USA TODAY US Edition
Second time’s the charm
Maker put lessons learned to work at new Passat plant
Volkswagen’s second U.S. plant was built with lessons from its first,
CHATTANOOGA, Tenn. – Volkswagen was the first foreign automaker to open an assembly plant in the U.S., but that one flopped. Now the German automaker is trying again — more than 30 years later — insisting it learned its painful, but necessary, lessons.
The new VW factory here is rolling out 600 Passat midsize sedans each day, hiring more workers to boost output. It could be the roaring success VW missed by a mile when it took over an unfinished Chrysler plant in Westmoreland County, Pa., in 1978. VW closed it in 1988, giving up its toehold and slipping into oblivion like the lost Roanoke outpost in colonial Virginia.
What’s different this time? Everything.
The first time, VW says in hindsight, it was the wrong car, wrong time, wrong people. Now, the car company says, it has exactly the right car in the enlarged, Americanized Passat, hitting at a time when the auto market is rebounding.
“We looked at our own experience and we looked at others’ experiences, and then . . . we found our own way,” says Frank Fischer, CEO of VW’S Chattanooga operations.
At Westmoreland, VW was dipping its toe into the American waters, thinking of it merely as a place to assemble parts from elsewhere, rather than as a fullfledged manufacturer.
But here, it has done a $1 billion dive, committing to the whole manufacturing chain, not just putting together a kit.
Fischer says VW looked at its “four pillars” for success: product, plant design, parts and people. “For each of these pillars, we developed our own approach, taking from what we have experienced at West- moreland, what other companies have done, and what we felt from our perspective we should do.”
The German automaker is unlikely to catch up to the production footprint of the big Japanese makers that followed VW’S efforts, starting with Honda in Marysville, Ohio, in 1982. But by building high-volume, mainstream cars in the U.S. for the American market, it has escaped the profit-squeezing effects of dealing in two currencies: incurring engineering, development and manufacturing costs in strong euros, and generating sales revenue in weak dollars.
While what happened at the Roanoke colony remains a mystery, what happened at Westmoreland is not: All four VW pillars collapsed:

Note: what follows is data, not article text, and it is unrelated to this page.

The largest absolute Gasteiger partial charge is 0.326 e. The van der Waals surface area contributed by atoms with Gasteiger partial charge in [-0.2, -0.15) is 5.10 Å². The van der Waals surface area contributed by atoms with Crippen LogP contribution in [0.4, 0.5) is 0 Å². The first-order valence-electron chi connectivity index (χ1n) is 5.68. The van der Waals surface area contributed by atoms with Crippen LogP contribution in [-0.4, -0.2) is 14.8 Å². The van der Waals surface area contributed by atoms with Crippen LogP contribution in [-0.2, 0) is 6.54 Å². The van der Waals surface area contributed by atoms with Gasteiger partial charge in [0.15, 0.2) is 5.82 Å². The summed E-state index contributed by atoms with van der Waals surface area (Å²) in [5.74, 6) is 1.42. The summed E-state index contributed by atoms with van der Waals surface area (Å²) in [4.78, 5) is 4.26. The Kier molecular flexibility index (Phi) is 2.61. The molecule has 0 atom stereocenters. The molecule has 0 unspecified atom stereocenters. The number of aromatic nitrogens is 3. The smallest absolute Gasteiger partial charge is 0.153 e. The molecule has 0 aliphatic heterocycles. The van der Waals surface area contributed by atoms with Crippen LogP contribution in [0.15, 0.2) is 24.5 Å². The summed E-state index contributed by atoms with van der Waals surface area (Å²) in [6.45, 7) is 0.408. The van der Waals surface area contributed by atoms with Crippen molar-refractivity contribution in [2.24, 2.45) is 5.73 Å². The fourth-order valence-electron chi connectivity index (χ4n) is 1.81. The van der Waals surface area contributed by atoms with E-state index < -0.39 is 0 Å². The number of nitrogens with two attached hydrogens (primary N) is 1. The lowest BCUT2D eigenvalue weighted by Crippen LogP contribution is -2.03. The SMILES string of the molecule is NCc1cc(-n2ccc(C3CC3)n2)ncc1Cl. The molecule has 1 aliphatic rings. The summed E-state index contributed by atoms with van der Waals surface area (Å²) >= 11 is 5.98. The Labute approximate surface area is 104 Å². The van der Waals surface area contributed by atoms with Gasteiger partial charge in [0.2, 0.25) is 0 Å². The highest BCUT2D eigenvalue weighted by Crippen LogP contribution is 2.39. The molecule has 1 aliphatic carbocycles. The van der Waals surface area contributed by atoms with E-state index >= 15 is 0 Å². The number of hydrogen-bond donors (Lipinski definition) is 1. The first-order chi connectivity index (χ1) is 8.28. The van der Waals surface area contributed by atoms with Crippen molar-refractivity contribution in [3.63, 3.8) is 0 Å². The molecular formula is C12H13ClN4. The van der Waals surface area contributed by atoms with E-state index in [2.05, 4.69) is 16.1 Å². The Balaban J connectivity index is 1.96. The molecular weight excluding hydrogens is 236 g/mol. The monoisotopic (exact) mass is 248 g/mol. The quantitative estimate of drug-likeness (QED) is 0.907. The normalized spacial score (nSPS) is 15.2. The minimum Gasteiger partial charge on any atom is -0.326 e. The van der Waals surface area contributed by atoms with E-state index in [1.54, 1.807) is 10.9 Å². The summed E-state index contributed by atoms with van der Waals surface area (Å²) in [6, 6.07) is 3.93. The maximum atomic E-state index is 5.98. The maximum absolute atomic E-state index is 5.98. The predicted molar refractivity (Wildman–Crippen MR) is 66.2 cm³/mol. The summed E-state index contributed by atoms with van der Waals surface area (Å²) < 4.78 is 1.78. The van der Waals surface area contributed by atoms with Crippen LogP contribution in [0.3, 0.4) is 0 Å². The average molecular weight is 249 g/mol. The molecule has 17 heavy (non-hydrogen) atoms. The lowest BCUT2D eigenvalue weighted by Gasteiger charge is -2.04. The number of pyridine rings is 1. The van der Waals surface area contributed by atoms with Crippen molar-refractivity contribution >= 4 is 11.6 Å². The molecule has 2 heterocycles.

-Prod-ct. The Rabbit — called Golf nowadays — had quality issues, and “we Americanized the vehicle in a way that our customers didn’t like,” Fischer says.
-Plant. Instead of being built from scratch to VW’S needs, it was an unused Chrysler plant with a structure in place.
-People. VW hired an ex-gm official, and “VW leadership’s perception at that time was, ‘They know how to build cars, so they’ll be able to launch a factory and build cars here,’ ” Fischer says. “There was some antagonism between the production guys, maybe even the R&D guys, at headquarters and in the plant here. They didn’t work very well together.”
-Parts. “The final burden came when the dollar got pretty weak,” Fischer says, “and the level of parts that had to be imported was much, much higher than in (Chattanooga). This was why our project had a very strong focus in localizing parts.”
VW parts suppliers on the factory grounds employ 600. A high percentage of parts come from the U.S., making VW less susceptible to currency swings. The right city for the job
When VW announced in 2008 that it was returning to the U.S., it was determined not to make the same mistakes. Chattanooga and Hamilton County, Tenn., officials were eager to find an automaker to help spur the rebound of this industrial “Rust Belt city of the South.”
“Walter Cronkite told the world that we were the dirtiest city in America 40 years ago,” says Mayor Ron Littlefield. “From a quality-of-life sense, we feel like we’ve done a pretty good job of building the city back. The thing it was lacking was a manufacturing heart.”
In 2006, the last major foundries had closed, idling hundreds of workers. “People thought that was the end of heavy industry in Chattanooga,” Littlefield says.
Construction also had dried up. “Before VW showed up, I spent the last 25 years in the building industry in this area, and it got pretty bad,” said Dale Cross, a team leader at VW’S Chattanooga plant. “A lot of people were looking for work, and I was one of them.”
But the city and county had an ace up their sleeves: a prime site with lots of open land and significant transportation access. Railroad tracks are nearby; the airport is a short distance away, and Interstate 75 — “one of the Main Streets of America,” says Littlefield — runs by.
Toyota gave it a look, but picked a site in Mississippi instead.
City and county officials approached Volkswagen at the 2008 Detroit auto show, and that ignited a “fast and furious process,” Littlefield says. By the middle of 2008, the decision was made.
For Volkswagen, getting the pillars right this time was critical. When it came to product, plans for the new U.S. Passat already were underway. VW is pleased, and a little surprised, at the response it has drawn, in sales and in awards, such as Cars.com’s Best of 2012 award and Motor Trend’s Car of the Year.
“Frankly, the success we are having now, nobody really expected,” Fischer says.
The Westmoreland experience clearly sobered VW. “The worst thing you can do in your life is to be arrogant and ignore facts,” Fischer says.